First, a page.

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Dia de los muertos

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armando montiel

on 9 October 2012

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Transcript of Dia de los muertos

Brazil Ecuador Haiti Armando montiel Día de los Muertos Oaxaca, Oaxaca Other Contries Ofrenda The word ofrenda means offering in Spanish. They are also called altares or altars, but they are not for worshiping. Ofrendas are set up to remember and honor the memory of their ancestors. Before setting an altar, they horoughly clean their house. The ofrenda is set on a table, covered with a fine tablecloth, preferably white. Then the papel picado, cut tissue paper, is set over the cloth. Jose Guadalupe Posada why november? Los angelitos why 2 days? http://mexicanfood.about.com/od/history/a/dayofthedead.htm http://gomexico.about.com/od/dayofthedead/tp/dd_destinations.htm Some forms of celebrations Janitzio and Patzcuaro, Michoacan They celebrtate by having processions and music, dances are perfomred by familes. They also gather in the cemetaries for the night to chant and sing. Here they visit colorful market places, witness vigils in a variety of cemeteries and take part in the night time carnival like processions called compras. Aguascalientes The birth place of engraver jose guadalupe posada celebrates this day by throwing a Festival De Las Calaveras. The festival takes place on the city fairgrounds with exhibitions of handicrafts, stands with traditional food and seasonal fruit, and varied theater productions, and concerts. The grand parade of calaveras along Aguascalientes' Avenida Madero is a highlight of the festival. Food They eat sugarskulls,pan de muerte(sweet bread),candied pumpkin,atole and chocolate coffins and skulls. Calavera http://www.inside-mexico.com/ofrenda.htm Calaca A skull also a slang term for "daredevil" skeleton figures that represent death http://www.azcentral.com/ent/dead/glossary/ Importance There important because they use these objects to honor there dead and show them respect. http://www.dayofthedead.onlinenichestores.com/More_day_of_the_dead http://www.holidayinsights.com/other/losmuertos.htm Dia De Los Muertos was celebrated in late July and early August by Aztec Indians for thousands of years. When the Spaniards conquered Mexico in the 1500's, they looked upon this celebration as a pagan ritual. In an effort to eliminate it, they moved it to the date of All Saints and All Souls Day in November. The effort failed, and the Aztecs along with all Mexicans continue to celebrate the holiday. José Guadalupe Posada, an ingenious artist, lived during one of the most turbulent times in Mexico.He knew how to capture the essence of this turbulence in his lithographs to the point that they became the icon of Revolutionary Mexico. Posada was born in Aguascalientes in 1853, and as a child, he learned the techniques of grabado and lithography in Trinidad Pedroso’s Workshop of Popular Graphics.In 1871,he began to collaborate as an illustrator for El Jicote, which was published in his native land, where his sarcastic style had already begun to emerge.He was a Mexican artist and political cartoonist. He was a fierce supporter of the downtrodden, and depicted the horrors and tragedies in bold black and white. He did caricatures of the rich and political (all depicted as skeletons),The wonderful illustrations he produced have delighted people for many years, and his art has become almost synonymous with Dia de los Muertos. Throughout Manzanillo, you will see skeletal figures, the most famous being Catrina, a figure in a plumed hat and dress, with a skull head.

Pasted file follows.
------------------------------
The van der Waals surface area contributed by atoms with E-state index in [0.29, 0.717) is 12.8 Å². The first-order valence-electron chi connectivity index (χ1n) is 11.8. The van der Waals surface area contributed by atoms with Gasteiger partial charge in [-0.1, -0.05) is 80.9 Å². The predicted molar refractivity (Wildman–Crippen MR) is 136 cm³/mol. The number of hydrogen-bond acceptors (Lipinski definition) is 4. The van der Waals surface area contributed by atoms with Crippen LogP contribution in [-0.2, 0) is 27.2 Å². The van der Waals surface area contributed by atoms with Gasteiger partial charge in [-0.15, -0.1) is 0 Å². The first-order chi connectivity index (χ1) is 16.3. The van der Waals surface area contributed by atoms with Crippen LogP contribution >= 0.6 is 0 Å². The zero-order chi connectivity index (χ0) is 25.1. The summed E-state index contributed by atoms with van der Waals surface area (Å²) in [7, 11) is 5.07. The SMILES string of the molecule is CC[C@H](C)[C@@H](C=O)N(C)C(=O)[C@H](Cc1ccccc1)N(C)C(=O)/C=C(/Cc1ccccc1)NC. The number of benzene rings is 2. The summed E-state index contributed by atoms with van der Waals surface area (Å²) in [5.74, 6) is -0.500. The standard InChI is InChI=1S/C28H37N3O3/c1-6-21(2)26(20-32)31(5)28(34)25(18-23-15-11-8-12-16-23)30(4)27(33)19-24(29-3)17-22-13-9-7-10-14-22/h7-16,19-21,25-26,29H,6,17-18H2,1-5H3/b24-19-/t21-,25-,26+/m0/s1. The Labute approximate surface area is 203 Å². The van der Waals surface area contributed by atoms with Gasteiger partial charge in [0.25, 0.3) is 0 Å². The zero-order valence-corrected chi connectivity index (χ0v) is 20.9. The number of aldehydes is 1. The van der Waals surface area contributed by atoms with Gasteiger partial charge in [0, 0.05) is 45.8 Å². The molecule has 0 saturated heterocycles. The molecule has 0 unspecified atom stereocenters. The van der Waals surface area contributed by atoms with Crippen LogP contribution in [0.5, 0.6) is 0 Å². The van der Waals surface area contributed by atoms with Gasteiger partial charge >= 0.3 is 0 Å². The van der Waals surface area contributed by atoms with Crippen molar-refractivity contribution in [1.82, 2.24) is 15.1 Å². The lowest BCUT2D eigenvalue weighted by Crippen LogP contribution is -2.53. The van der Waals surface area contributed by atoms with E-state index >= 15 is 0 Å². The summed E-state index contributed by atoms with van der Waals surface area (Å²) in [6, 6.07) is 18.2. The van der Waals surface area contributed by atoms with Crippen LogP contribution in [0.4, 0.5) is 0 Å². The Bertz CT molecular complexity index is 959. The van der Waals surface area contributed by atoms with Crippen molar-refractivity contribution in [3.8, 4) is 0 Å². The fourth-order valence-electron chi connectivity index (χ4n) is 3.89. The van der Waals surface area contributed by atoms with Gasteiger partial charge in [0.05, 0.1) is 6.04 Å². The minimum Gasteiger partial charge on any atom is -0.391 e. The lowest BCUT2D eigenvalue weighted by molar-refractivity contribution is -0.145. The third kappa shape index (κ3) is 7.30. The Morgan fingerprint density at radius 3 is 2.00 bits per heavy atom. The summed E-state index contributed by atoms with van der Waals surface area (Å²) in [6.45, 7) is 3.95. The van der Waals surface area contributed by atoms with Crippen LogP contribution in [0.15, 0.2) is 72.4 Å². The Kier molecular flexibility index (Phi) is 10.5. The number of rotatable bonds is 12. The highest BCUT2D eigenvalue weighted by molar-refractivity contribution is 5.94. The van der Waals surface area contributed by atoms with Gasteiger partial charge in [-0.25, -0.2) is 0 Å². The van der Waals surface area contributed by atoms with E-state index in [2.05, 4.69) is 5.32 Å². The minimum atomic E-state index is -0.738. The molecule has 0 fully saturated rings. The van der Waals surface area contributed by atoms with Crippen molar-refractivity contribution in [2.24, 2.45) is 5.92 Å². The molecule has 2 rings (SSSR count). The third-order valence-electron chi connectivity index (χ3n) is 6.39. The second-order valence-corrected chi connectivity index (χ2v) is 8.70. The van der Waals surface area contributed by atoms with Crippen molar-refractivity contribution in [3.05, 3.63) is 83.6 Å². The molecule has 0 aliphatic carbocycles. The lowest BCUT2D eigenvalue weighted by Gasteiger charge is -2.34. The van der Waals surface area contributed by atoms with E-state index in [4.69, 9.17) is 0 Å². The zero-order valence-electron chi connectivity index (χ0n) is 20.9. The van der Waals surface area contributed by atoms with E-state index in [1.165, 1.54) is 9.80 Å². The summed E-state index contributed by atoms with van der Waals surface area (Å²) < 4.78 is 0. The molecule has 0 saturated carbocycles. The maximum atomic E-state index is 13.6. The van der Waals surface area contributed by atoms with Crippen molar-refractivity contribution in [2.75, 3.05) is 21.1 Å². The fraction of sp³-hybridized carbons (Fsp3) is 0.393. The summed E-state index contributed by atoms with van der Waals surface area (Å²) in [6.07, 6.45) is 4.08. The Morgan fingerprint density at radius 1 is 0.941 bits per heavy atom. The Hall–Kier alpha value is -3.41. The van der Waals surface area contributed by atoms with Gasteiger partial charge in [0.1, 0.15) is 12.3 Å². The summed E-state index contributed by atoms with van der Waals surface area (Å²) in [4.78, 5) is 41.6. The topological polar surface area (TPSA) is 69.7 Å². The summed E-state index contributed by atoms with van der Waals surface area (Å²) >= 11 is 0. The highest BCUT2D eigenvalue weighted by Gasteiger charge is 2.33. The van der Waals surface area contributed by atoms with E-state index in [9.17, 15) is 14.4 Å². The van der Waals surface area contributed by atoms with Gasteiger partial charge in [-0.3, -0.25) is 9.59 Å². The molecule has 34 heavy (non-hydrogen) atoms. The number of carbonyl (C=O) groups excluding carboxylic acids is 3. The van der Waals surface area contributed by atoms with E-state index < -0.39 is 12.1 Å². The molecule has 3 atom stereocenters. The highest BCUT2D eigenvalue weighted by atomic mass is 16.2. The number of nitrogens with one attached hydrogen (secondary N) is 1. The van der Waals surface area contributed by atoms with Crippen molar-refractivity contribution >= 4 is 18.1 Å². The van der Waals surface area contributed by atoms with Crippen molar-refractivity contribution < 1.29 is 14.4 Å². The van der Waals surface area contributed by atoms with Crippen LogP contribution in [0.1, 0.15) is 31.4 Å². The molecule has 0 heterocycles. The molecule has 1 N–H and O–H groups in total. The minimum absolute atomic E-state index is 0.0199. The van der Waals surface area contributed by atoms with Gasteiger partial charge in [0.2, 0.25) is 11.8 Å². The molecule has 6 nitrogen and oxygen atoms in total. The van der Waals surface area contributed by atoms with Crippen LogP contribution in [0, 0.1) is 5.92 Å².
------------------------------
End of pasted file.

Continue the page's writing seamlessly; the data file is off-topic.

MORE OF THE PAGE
http://www.inside-mexico.com/posada.htm Rural or urban? The more urban area the more of a celebratory atmosphere the festival has. For the areas that are more rural and/or indian, the holiday is much more religious and spiritual. http://farstrider.net/Mexico/Muertos/Background.htm Marigolds Objects used http://www.mexconnect.com/articles/1427-los-dias-de-los-muertos-the-days-of-the-dead Flowers, symbolizing the brevity of life, are massed and fashioned into garlands, wreaths and crosses to decorate the altar and the grave. The marigold is the most traditional flower of the season. In Aztec times it was called the cempasuchil, the flower of 400 lives. http://www.gomanzanillo.com/features/Day%20of%20the%20Dead/index.htm To make the ritual more Christian, the Spaniards moved it so it coincided with All Saints' Day and All Souls' Day (Nov. 1 and 2), which is when it is celebrated today.In most regions of Mexico, November 1 is to honor children and infants, whereas deceased adults are honored on November 2. This is indicated by generally referring to November 1 mainly as Día de los Inocentes ("Day of the Innocents") but also as Día de los Angelitos ("Day of the Little Angels") and November 2 as Día de los Muertos or Día de los Difuntos ("Day of the Dead").
November 1st, the ceremony in honor of the Angelitos takes place in the cemetery.
The little angels or angelitos are the children that died and that could never experience the happiness and sorrows of adulthood.

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